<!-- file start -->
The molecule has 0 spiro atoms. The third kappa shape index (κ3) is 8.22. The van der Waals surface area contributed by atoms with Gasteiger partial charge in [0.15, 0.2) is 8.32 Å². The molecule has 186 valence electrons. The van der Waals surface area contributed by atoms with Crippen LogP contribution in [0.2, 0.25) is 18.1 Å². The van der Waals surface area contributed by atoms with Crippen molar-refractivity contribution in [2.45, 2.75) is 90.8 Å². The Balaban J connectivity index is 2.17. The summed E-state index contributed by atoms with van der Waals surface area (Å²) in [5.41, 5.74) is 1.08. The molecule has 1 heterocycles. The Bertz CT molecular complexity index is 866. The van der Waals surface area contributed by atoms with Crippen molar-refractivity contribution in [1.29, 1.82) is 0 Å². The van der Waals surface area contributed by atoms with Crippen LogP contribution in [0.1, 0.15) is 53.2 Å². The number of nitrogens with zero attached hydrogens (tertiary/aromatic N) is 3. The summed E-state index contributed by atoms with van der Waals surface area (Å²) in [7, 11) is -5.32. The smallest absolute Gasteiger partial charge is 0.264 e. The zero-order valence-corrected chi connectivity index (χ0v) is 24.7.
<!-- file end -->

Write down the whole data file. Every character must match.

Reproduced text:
The molecule has 0 spiro atoms. The third kappa shape index (κ3) is 8.22. The van der Waals surface area contributed by atoms with Gasteiger partial charge in [0.15, 0.2) is 8.32 Å². The molecule has 186 valence electrons. The van der Waals surface area contributed by atoms with Crippen LogP contribution in [0.2, 0.25) is 18.1 Å². The van der Waals surface area contributed by atoms with Crippen molar-refractivity contribution in [2.45, 2.75) is 90.8 Å². The Balaban J connectivity index is 2.17. The summed E-state index contributed by atoms with van der Waals surface area (Å²) in [5.41, 5.74) is 1.08. The molecule has 1 heterocycles. The Bertz CT molecular complexity index is 866. The van der Waals surface area contributed by atoms with Crippen molar-refractivity contribution in [1.29, 1.82) is 0 Å². The van der Waals surface area contributed by atoms with Crippen LogP contribution in [0.1, 0.15) is 53.2 Å². The number of nitrogens with zero attached hydrogens (tertiary/aromatic N) is 3. The summed E-state index contributed by atoms with van der Waals surface area (Å²) in [7, 11) is -5.32. The smallest absolute Gasteiger partial charge is 0.264 e. The zero-order valence-corrected chi connectivity index (χ0v) is 24.7.